abusive debt collection activities. Financial institutions, on the other hand,
maintain that, as a result of the operation of the Personal Data (Privacy)
Ordinance and the Code of Practice on Consumer Credit Data, they do not
have access to important information relating to an individual‟s
creditworthiness which is made available in other markets such as the United
Kingdom and the United States by credit reference agencies or credit
Code of Practice on Consumer Credit Data (paragraphs 9.3 – 9.5)
88. In Hong Kong, the handling of consumer credit data is subject to
the Code of Practice on Consumer Credit Data (“the Code”). Apart from the
types of personal data listed in clause 2.1 of the Code, a credit provider
should not provide, and a credit reference agency should not collect, any
other types of consumer credit data. One consequence of these restrictions
is that, credit providers in Hong Kong do not have reliable information on the
debt to income ratio of individuals applying for credit, and such limitations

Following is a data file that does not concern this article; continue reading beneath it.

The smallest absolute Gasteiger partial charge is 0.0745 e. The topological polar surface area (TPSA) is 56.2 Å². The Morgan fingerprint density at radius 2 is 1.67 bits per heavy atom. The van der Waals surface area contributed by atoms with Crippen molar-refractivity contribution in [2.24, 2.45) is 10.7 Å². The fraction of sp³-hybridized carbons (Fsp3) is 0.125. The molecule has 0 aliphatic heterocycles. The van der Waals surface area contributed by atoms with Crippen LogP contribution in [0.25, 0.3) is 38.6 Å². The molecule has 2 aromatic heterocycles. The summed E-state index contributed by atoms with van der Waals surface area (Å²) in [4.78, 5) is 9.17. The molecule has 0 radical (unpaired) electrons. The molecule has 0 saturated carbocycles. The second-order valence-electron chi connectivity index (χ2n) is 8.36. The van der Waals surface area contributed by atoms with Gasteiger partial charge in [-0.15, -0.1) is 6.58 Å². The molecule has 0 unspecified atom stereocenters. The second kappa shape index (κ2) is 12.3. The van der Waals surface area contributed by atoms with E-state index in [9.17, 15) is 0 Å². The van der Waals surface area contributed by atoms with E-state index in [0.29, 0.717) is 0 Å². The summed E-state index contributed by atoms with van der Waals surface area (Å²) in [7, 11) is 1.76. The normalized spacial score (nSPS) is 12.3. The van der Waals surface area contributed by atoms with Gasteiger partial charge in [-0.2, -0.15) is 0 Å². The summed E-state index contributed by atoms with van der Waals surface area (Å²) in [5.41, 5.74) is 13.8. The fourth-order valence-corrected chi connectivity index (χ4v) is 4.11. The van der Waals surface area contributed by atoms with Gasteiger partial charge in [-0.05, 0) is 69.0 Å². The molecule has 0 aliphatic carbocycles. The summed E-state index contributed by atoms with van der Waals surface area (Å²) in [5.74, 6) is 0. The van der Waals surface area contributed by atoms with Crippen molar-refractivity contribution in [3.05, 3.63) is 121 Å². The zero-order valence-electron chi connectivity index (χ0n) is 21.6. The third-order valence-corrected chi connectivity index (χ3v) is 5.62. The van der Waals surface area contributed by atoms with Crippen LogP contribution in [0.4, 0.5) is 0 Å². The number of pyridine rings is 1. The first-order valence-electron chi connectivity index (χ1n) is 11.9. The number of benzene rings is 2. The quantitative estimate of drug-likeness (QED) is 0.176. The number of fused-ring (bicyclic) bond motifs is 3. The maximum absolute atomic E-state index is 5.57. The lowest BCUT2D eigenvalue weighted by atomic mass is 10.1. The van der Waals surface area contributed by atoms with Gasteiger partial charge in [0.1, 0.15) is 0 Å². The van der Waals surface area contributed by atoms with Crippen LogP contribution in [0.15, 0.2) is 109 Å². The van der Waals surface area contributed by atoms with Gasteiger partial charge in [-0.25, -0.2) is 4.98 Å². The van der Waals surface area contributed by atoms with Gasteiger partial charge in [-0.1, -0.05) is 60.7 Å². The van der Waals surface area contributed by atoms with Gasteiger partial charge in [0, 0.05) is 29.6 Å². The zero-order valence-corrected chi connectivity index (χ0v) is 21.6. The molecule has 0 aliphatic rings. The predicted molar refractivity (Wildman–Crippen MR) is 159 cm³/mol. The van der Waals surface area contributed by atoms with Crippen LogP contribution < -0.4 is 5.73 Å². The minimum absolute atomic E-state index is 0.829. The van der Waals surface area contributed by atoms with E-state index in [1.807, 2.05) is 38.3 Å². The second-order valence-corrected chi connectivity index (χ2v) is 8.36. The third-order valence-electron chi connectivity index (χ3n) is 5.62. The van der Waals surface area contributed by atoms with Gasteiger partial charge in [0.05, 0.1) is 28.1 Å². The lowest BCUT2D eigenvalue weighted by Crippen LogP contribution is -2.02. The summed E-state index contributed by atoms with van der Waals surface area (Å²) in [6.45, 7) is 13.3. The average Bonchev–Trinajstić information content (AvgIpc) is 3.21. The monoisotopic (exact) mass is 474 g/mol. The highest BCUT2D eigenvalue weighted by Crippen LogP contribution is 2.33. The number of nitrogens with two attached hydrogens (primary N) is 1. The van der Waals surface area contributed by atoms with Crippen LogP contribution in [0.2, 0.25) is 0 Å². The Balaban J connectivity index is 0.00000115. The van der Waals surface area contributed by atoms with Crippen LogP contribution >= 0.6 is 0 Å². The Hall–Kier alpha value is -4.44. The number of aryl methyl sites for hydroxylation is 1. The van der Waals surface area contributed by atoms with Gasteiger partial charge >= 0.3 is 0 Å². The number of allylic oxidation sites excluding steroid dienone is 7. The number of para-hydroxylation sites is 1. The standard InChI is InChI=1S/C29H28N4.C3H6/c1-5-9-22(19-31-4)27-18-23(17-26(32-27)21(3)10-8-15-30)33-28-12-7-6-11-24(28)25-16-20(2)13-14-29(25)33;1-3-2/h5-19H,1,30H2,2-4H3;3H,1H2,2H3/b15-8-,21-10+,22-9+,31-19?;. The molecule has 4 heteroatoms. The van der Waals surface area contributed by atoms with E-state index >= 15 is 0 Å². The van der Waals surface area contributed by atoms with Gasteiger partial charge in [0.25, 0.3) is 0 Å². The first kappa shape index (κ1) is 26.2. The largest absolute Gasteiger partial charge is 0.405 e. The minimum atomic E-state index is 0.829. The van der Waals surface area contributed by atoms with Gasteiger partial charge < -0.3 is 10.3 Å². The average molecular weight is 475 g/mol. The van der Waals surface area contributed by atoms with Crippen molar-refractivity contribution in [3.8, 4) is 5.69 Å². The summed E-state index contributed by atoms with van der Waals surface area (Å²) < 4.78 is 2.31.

have made it difficult for banks to make informed decisions on the credit
exposure of applicants. Also, information on the repayment manner of
individuals is not allowed to be collected by a credit reference agency and
shared with other credit providers. For example, if a debtor chooses to repay
only the minimum repayment amount of 5% of his credit card debts each
month, this repayment information will not be available to other lenders.
Sharing of positive credit data in other jurisdictions (paragraph 9.6)
89. The table below is a general guide to the kinds of positive credit
data on individuals that are available to credit providers in other jurisdictions:
Data UK US Canada Australia HK
(a) (b) (c) (d)
Credit application / Yes Yes Yes Yes Yes
Repayment manner of paying Yes Yes Yes No No
only the minimum repayment
(f ) (g)
Aggregat e credit expos ure Yes Yes Yes No No
[Information on each active
loan including mortgage,
instalment loans (like personal
loans, tax loans, hire purchase)
and revolving loans (like credit
cards and overdraft facilities)]
(h) (i) (j)(k) (j)
General repayment manner Yes Yes Yes No No
(a) The lender‟s copy of the credit report does not show which company has
accessed the information, but lenders can see what type of credit was
involved e.g. personal loan, mortgage, credit card or charge card. Names
are shown on the individual‟s copy of credit report.
(b) The lender‟s copy shows also the names of those who have accessed the
information, provided the transactions or activities were initiated by the
individual. On the individual‟s copy of the credit report, addresses of those
who have accessed the information are also included.
(c) But only for the past 5 years; cannot disclose whether application was
(d) Extended from 90 days to 5 years since March 2002.